Looking forward, what does the future of rail look like?
The future will be much more digital and more automated. Today’s deployment of a European Rail Traffic Management System (TMS) is a basis towards a progressively more automated interconnected railway system.
This new traffic management system combined with Automated Train Operations (ATO) and other new technologies such as Artificial Intelligence, digital information sharing and embedded sensors and telematics makes the system smarter and more effective.
Another major game changer will be the application of automation and artificial intelligence to our existing rail networks. Advancing interoperable train control systems will deliver more flexibility in operation and hence better real-time adaptation to demand, increasing capacity with adds to the economic competitiveness.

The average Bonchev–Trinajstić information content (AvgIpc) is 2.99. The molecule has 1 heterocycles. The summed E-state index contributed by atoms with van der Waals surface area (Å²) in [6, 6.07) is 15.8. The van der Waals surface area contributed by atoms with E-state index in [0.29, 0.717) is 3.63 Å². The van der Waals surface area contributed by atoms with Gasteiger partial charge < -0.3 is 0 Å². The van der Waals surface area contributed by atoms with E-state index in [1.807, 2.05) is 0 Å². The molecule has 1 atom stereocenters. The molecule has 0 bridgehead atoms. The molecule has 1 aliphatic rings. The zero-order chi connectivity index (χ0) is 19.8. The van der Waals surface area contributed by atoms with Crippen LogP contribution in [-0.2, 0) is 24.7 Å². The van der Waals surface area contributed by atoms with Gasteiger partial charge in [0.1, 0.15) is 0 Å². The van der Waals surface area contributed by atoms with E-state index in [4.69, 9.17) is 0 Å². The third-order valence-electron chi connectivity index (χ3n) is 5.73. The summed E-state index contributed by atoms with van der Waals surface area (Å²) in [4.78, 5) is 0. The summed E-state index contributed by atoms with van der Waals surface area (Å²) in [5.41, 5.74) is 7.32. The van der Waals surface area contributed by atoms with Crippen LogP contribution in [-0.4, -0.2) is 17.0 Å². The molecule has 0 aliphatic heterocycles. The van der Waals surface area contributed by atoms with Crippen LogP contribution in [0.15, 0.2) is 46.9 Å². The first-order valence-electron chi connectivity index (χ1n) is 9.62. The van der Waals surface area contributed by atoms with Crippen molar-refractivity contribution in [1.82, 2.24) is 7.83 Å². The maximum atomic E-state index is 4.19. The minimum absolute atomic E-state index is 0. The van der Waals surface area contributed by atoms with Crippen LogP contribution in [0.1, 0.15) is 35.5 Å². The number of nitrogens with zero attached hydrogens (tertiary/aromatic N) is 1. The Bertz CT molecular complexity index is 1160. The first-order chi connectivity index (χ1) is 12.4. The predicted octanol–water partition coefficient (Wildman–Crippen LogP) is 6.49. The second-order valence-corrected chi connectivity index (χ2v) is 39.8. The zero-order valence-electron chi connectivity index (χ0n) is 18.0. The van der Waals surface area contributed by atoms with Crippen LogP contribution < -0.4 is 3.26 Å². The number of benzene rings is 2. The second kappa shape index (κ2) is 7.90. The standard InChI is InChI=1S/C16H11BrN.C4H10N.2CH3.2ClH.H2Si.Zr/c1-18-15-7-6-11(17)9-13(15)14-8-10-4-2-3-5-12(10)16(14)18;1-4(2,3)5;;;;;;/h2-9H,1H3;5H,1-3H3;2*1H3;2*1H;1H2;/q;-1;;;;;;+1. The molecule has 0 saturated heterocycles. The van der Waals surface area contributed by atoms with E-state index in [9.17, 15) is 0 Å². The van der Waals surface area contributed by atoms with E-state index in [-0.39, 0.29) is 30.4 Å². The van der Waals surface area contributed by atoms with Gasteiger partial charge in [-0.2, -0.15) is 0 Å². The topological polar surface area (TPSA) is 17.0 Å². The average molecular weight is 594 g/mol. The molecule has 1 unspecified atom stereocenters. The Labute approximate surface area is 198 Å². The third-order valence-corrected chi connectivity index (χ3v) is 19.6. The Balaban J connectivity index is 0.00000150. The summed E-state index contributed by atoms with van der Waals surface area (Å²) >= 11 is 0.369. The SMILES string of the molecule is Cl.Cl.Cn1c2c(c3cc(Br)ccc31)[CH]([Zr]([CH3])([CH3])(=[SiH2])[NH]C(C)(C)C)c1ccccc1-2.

Also, real-time management of rail operations, in combination with concepts such as automatic coupling and platooning will greatly increase operational flexibility. And remote controlled or even autonomous trains are expected to increase productivity and versatility. I also expect great improvements in lifecycle management.
Digital asset management will be the base for digital end-to-end mobility for passengers and freight, backed up by a powerful and resilient telecom network.
In the future, thanks to digital asset management, maintenance machines will be more and more able to do the maintenance themselves, reducing cost, risk and lead time before the actual repair.
In the not-too-distant future, the customer will experience a whole new and comfortable “door-to-door” experience, be it for passenger or freight transport.